Creative Photography through Ethnographic Research

GABRIELA OLIVEIRA INSITUM PechaKucha Presentation This is a short story of when my sides of researcher and photographer met during a trip to the rural countryside of Brazil, where I went to research about internet connectivity, but ended up learning more about human relations. Photography creates connection between people, much like ethnography, and they interlace in a deeper level than just registering of fieldwork. Visual registration of research can be as valuable as the content gathered from the conversation, and photography can enable both analysis and creativity in a researcher, by prompting him or her to train an observing eye to both content and surroundings. Thinking of photography as a tool as valuable as interviewing activates new ways for researchers to use their humanity to face ethnographic research. Gabriela Oliveira is a Brazilian research strategist based in São Paulo. gabriela.a.deoliveira@gmail.com 22019 EPIC Proceedings, ISSN 1559-8918, https://www.epicpeople.org/epic...

Nangi Village: A Story of Collective Agency in the Mountains of Nepal

EMELIA RALLAPALLI Pebble Strategy PechaKucha Presentation What can a remote Himalayan community teach us about innovation? Emelia's Silicon-Valley-first-world frame of reference is the dominant lens of her work. It's the place where we buy into technology's promise to help solve the world's problems. But it's also ground zero for a dystopian future where humans are automated out of relevance. In this PechaKucha Emelia will explore the ways Nangi Village, with the help and leadership of one member in particular, is using technology and innovation to increase its collective power for its own goals of educating its young, connecting to the world, and driving its own economic development. This talk will also be a personal meditation on Nangi's impact on her own perspectives regarding human agency, problem solving, and innovation. Emelia Rallapalli Emelia is a brand strategist, researcher, and founder of Pebble Strategy. She consults for some of the world's most influential brands. emelia@pebblestrategy.com Twitter: @ERallapalli Medium:...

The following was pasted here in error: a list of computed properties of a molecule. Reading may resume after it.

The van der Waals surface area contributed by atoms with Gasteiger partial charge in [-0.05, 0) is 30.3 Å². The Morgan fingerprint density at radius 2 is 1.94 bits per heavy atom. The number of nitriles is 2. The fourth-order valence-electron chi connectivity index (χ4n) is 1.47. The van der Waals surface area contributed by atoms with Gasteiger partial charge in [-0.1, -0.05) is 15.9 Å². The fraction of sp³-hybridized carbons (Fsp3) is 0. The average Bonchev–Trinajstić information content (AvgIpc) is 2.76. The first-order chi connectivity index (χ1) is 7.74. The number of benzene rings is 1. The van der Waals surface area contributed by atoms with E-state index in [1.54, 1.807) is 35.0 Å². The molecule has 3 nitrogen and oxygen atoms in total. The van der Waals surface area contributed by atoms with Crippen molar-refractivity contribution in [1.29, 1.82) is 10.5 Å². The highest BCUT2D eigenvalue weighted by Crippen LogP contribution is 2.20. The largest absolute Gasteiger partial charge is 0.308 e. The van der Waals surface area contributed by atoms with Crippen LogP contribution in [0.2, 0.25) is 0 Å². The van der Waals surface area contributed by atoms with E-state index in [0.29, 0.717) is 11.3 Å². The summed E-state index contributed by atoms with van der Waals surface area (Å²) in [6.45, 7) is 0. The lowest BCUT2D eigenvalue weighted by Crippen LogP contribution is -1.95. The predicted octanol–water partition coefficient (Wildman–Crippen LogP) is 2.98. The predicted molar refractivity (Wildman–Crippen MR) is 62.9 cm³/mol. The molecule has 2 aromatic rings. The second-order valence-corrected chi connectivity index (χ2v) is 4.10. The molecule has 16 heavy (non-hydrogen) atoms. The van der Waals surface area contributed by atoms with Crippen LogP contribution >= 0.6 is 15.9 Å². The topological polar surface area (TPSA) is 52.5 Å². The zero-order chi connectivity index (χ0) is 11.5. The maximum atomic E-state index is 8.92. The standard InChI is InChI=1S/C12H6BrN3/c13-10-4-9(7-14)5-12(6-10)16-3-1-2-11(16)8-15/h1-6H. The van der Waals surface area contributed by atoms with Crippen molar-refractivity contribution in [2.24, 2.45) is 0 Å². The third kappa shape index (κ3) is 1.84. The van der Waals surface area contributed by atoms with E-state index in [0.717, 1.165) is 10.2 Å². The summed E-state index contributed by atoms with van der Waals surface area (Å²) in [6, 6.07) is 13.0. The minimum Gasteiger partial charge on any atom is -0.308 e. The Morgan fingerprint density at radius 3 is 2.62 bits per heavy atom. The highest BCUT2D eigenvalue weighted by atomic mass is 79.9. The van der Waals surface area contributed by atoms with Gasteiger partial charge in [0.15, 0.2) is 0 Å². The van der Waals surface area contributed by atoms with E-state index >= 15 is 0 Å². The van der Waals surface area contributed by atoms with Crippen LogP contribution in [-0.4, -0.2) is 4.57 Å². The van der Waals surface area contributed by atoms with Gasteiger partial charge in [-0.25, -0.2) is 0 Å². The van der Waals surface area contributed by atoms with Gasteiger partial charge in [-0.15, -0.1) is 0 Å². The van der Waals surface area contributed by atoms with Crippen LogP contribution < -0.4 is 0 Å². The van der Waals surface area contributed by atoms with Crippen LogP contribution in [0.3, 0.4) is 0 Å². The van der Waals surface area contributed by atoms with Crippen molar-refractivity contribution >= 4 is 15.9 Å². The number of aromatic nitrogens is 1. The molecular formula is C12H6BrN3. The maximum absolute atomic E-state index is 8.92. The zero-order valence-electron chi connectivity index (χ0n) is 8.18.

Data Walks into a Bar: A Love Story

TABITHA STEAGER Workday PechaKucha Presentation As a qualitative researcher, I was always a bit afraid – if not disdainful – of quantitative data. This pecha kucha tells the uneasy love story of how and why I fell in love with quantitative data. Transitioning from life as an ethnographer who avoided quantitative work at any cost, I found myself working as an applied researcher using a method that relied heavily on large amounts of quantitative data. I had to learn how to tell a story using a data format with which I was relatively unfamiliar. I was also doubtful about quantitative data and that it was often privileged over qualitative work and angry at the power it sometimes held over people's lives. However, as I began to get closer to it, I realized that I was ascribing quantitative data an agency of its own, an agency it definitely doesn't have. I moved through my doubt and ultimately came to fall deeply in love with the sweet spot that exists when we can marry qualitative and quantitative data to give voice to those...

Breaking the Language Barrier: India, The Digital Revolution and Human Agency

SHUBHANGI ATHALYE Convo Research & Strategy Pvt. Ltd STUART HENSHALL Convo Research & Strategy Pvt. Ltd PechaKucha Presentation India is pioneering the future of low and illiterate populations and as a result changing the course of AI, human agency and how we empower the next connected billion+. In a country with such a complex linguistic and demographic landscape the challenges are mammoth. However, with the sudden cheap and easy access to the internet, mobile technology is proving to be the vehicle for human agency. It is proving to be the catalyst and throwing up new tools especially for those poorly equipped to adopt. As an ethnographer I’m always struck with how the user behaves, adapts and changes to magical new tools. We go from a sense of wonder to a new form of tech literacy that will quickly surpass what they were ever able to do before. The questions posed are: How can technology reframe intention for lower literate populations? What new tools can be made available for the vernacular language users...